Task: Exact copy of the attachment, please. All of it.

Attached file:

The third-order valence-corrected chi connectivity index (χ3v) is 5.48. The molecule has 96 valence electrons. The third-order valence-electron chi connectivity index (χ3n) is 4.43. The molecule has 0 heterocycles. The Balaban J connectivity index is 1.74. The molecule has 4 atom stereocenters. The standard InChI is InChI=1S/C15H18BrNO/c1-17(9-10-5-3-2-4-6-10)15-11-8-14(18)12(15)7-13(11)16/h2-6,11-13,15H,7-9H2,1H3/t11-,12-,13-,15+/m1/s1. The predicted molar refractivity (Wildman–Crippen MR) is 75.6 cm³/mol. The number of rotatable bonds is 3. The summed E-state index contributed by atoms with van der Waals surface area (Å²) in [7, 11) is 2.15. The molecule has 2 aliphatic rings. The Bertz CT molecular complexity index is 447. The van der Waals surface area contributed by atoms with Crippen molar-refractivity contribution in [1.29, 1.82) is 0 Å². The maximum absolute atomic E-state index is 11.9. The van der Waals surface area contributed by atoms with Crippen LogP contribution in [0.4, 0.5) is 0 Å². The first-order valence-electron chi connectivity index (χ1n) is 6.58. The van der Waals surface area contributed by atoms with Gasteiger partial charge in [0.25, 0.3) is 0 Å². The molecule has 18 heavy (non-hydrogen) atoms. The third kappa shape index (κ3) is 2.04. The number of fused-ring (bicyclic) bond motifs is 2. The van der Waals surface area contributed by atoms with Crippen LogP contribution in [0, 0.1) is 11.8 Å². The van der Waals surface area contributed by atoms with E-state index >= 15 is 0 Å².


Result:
The third-order valence-corrected chi connectivity index (χ3v) is 5.48. The molecule has 96 valence electrons. The third-order valence-electron chi connectivity index (χ3n) is 4.43. The molecule has 0 heterocycles. The Balaban J connectivity index is 1.74. The molecule has 4 atom stereocenters. The standard InChI is InChI=1S/C15H18BrNO/c1-17(9-10-5-3-2-4-6-10)15-11-8-14(18)12(15)7-13(11)16/h2-6,11-13,15H,7-9H2,1H3/t11-,12-,13-,15+/m1/s1. The predicted molar refractivity (Wildman–Crippen MR) is 75.6 cm³/mol. The number of rotatable bonds is 3. The summed E-state index contributed by atoms with van der Waals surface area (Å²) in [7, 11) is 2.15. The molecule has 2 aliphatic rings. The Bertz CT molecular complexity index is 447. The van der Waals surface area contributed by atoms with Crippen molar-refractivity contribution in [1.29, 1.82) is 0 Å². The maximum absolute atomic E-state index is 11.9. The van der Waals surface area contributed by atoms with Crippen LogP contribution in [0.4, 0.5) is 0 Å². The first-order valence-electron chi connectivity index (χ1n) is 6.58. The van der Waals surface area contributed by atoms with Gasteiger partial charge in [0.25, 0.3) is 0 Å². The molecule has 18 heavy (non-hydrogen) atoms. The third kappa shape index (κ3) is 2.04. The number of fused-ring (bicyclic) bond motifs is 2. The van der Waals surface area contributed by atoms with Crippen LogP contribution in [0, 0.1) is 11.8 Å². The van der Waals surface area contributed by atoms with E-state index >= 15 is 0 Å².